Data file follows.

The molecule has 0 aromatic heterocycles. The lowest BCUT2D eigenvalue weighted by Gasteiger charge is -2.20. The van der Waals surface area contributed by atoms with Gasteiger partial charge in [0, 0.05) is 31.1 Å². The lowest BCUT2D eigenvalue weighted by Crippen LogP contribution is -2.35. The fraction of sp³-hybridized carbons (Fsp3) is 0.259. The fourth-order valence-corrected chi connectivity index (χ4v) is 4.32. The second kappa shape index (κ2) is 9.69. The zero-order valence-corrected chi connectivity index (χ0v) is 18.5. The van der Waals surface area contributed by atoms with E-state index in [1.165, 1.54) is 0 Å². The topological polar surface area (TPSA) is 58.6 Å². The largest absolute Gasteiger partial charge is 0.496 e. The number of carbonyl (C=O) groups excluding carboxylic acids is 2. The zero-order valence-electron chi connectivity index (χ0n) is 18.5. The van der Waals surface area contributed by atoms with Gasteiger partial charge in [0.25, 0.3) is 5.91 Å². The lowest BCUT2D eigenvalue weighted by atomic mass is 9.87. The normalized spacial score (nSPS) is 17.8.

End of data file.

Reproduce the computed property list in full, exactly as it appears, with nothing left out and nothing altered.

The molecule has 0 aromatic heterocycles. The lowest BCUT2D eigenvalue weighted by Gasteiger charge is -2.20. The van der Waals surface area contributed by atoms with Gasteiger partial charge in [0, 0.05) is 31.1 Å². The lowest BCUT2D eigenvalue weighted by Crippen LogP contribution is -2.35. The fraction of sp³-hybridized carbons (Fsp3) is 0.259. The fourth-order valence-corrected chi connectivity index (χ4v) is 4.32. The second kappa shape index (κ2) is 9.69. The zero-order valence-corrected chi connectivity index (χ0v) is 18.5. The van der Waals surface area contributed by atoms with E-state index in [1.165, 1.54) is 0 Å². The topological polar surface area (TPSA) is 58.6 Å². The largest absolute Gasteiger partial charge is 0.496 e. The number of carbonyl (C=O) groups excluding carboxylic acids is 2. The zero-order valence-electron chi connectivity index (χ0n) is 18.5. The van der Waals surface area contributed by atoms with Gasteiger partial charge in [0.25, 0.3) is 5.91 Å². The lowest BCUT2D eigenvalue weighted by atomic mass is 9.87. The normalized spacial score (nSPS) is 17.8.